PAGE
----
Stop the Drafts From Around That Outlet!

Ever flip a switch and swear you could feel a cold draft on a windy, winter's day.  You're likely not imagining anything.  To be sure, use a candle (carefully) and hold it next to the switch or outlet on exterior walls.  If you see the flame blowing away, there's a breeze.  Another way I do it is wet my hand.  I can feel the cold wind on my hand as you pass over a draft switch plate.

 Four switch panel before insulation, with cover removed.

Four switch panel before insulation, with cover removed.

Many of our old homes have had some updated electrical work done, so the old insulation in the walls, if you have any at all, gets compressed and it doesn't take much for cold air to find its way inside through outlets and switches.

So, let's fix it!  It's easy, and cost anywhere from $4 to $20 or more depending on how many exterior wall switches and outlets you have in your home.  By the way, I recommend you read all of the directions before you start to avoid surprises.


Here is a list of ingredients you'll need:

1) Foam insulation in a can - Great Stuff is, well, great.  Note: I found one can will do about 4 to 5 boxes, more if they are all single gang boxes.  Have a couple of cans on hand, it beats a second trip to hardware store.  Here is a link for Great Stuff

2) Plastic gloves - like doctors wear - you DO NOT want to get Great Stuff on your hands - it's, "not so great."  Something like these are so handy around the house.

3) Screwdriver, both phillips and straight edged

4) Hobby razor blade - these are single sided blades like this one

5) Outlet Gaskets - this one works great, but there are others.

Safety First

FIRST AND FOREMOST:  Turn off your electricity to the switch or outlets.  Since I was doing several areas I just shut off power to whole house for a couple of hours.  IF YOU ARE NOT sure about this - hire someone to do this project for you.  Better safe than fried.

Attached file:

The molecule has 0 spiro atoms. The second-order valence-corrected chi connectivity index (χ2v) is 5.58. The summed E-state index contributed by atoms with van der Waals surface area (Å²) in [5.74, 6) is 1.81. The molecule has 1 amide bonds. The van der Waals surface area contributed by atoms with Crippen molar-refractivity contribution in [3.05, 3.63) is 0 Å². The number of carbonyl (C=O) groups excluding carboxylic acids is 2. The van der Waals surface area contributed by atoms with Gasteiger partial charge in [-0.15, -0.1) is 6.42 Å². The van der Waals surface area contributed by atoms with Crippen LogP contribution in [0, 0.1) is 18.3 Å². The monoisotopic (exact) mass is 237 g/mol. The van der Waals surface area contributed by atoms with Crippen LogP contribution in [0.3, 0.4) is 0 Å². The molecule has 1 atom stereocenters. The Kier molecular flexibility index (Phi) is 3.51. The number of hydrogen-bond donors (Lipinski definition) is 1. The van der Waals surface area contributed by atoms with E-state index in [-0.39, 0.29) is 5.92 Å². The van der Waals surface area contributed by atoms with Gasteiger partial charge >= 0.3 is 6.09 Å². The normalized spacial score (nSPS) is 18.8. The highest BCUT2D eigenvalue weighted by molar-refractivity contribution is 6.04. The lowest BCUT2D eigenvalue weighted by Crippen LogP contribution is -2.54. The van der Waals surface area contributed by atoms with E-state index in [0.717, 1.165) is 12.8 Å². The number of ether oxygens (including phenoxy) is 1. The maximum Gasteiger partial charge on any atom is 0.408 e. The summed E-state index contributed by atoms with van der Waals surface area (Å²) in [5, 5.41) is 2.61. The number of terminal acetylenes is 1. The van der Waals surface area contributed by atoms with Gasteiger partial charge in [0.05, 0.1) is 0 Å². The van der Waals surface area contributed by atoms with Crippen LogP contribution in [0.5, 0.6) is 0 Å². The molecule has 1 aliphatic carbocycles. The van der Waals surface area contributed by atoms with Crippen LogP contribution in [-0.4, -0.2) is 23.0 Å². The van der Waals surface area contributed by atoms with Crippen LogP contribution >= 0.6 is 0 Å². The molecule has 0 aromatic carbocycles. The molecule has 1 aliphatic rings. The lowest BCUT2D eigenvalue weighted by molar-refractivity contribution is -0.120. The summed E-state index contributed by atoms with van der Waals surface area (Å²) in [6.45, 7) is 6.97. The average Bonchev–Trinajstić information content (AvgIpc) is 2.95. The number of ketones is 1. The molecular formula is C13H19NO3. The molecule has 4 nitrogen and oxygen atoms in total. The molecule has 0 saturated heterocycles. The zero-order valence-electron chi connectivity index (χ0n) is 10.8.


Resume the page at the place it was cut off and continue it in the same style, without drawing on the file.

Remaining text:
Next, remove switch plates.  This is the plastic cover over the outlet or switch. I use a small dish next to every plate and keep any screws and the plate here, so I can find everything when I'm done.

 The switches are all removed and gently pulled away from the electrical box.  Caution - you MUST turn off electricity before you do this.  Zap-o-la awaits if you don't.

The switches are all removed and gently pulled away from the electrical box.  Caution - you MUST turn off electricity before you do this.  Zap-o-la awaits if you don't.

Next, remove the outlet or switch.  Wait - Is power off?  Just checking, because if not, this is where you'll get zapped. I gently pull out the outlet or switch and stretch the wires out of my way.  On the 4-switch panel I knew I wanted to add insulation behind it.  You can see in this photo the old insulation and it was compressed and mostly non-existent.  For my purposes I used insulation foam board with a foil front that I get from Lowe's.  This is about 1" thick and I cut it to fit behind the box.  I then replaced the box and screwed it back into the studs.  Now I'm ready to foam.

 I removed the electrical box as I wanted to insulate behind it. The old insulation was mostly compressed and useless, so I added foal wrapped foam sheet insulation behind this box after measuring to see if it would fit.

I removed the electrical box as I wanted to insulate behind it. The old insulation was mostly compressed and useless, so I added foal wrapped foam sheet insulation behind this box after measuring to see if it would fit.

It's sticky & expands: like, more than you can imagine!